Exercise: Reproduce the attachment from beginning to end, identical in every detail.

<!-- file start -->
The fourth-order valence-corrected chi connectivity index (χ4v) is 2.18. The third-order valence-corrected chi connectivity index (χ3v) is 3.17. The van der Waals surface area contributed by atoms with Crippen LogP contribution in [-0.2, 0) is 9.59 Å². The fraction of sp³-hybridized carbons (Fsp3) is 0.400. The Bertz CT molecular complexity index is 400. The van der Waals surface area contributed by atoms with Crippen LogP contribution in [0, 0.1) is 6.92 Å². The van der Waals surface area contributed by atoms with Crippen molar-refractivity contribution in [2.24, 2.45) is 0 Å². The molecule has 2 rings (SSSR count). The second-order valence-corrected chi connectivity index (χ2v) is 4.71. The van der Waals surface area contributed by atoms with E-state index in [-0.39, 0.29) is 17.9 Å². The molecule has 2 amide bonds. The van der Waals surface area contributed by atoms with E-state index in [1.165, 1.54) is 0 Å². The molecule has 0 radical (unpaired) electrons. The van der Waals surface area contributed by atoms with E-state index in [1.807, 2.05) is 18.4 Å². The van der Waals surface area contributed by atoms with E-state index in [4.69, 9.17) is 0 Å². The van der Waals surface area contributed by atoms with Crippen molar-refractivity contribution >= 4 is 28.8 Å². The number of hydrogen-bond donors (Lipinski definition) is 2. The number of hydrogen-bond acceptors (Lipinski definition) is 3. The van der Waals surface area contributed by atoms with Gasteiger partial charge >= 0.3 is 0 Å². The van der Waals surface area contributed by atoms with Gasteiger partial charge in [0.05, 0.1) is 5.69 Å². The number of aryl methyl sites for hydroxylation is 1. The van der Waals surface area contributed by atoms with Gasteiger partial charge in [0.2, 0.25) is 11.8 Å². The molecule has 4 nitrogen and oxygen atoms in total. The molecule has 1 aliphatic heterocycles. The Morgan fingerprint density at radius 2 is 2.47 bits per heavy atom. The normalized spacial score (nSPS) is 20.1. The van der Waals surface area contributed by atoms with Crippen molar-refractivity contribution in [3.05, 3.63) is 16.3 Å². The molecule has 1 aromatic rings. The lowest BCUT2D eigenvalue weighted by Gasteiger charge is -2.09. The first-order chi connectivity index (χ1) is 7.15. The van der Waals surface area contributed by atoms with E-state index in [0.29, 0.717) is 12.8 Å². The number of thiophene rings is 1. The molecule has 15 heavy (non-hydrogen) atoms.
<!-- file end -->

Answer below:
The fourth-order valence-corrected chi connectivity index (χ4v) is 2.18. The third-order valence-corrected chi connectivity index (χ3v) is 3.17. The van der Waals surface area contributed by atoms with Crippen LogP contribution in [-0.2, 0) is 9.59 Å². The fraction of sp³-hybridized carbons (Fsp3) is 0.400. The Bertz CT molecular complexity index is 400. The van der Waals surface area contributed by atoms with Crippen LogP contribution in [0, 0.1) is 6.92 Å². The van der Waals surface area contributed by atoms with Crippen molar-refractivity contribution in [2.24, 2.45) is 0 Å². The molecule has 2 rings (SSSR count). The second-order valence-corrected chi connectivity index (χ2v) is 4.71. The van der Waals surface area contributed by atoms with E-state index in [-0.39, 0.29) is 17.9 Å². The molecule has 2 amide bonds. The van der Waals surface area contributed by atoms with E-state index in [1.165, 1.54) is 0 Å². The molecule has 0 radical (unpaired) electrons. The van der Waals surface area contributed by atoms with E-state index in [1.807, 2.05) is 18.4 Å². The van der Waals surface area contributed by atoms with E-state index in [4.69, 9.17) is 0 Å². The van der Waals surface area contributed by atoms with Crippen molar-refractivity contribution >= 4 is 28.8 Å². The number of hydrogen-bond donors (Lipinski definition) is 2. The number of hydrogen-bond acceptors (Lipinski definition) is 3. The van der Waals surface area contributed by atoms with Gasteiger partial charge >= 0.3 is 0 Å². The van der Waals surface area contributed by atoms with Gasteiger partial charge in [0.05, 0.1) is 5.69 Å². The number of aryl methyl sites for hydroxylation is 1. The van der Waals surface area contributed by atoms with Gasteiger partial charge in [0.2, 0.25) is 11.8 Å². The molecule has 4 nitrogen and oxygen atoms in total. The molecule has 1 aliphatic heterocycles. The Morgan fingerprint density at radius 2 is 2.47 bits per heavy atom. The normalized spacial score (nSPS) is 20.1. The van der Waals surface area contributed by atoms with Crippen molar-refractivity contribution in [3.05, 3.63) is 16.3 Å². The molecule has 1 aromatic rings. The lowest BCUT2D eigenvalue weighted by Gasteiger charge is -2.09. The first-order chi connectivity index (χ1) is 7.15. The van der Waals surface area contributed by atoms with E-state index in [0.29, 0.717) is 12.8 Å². The number of thiophene rings is 1. The molecule has 15 heavy (non-hydrogen) atoms.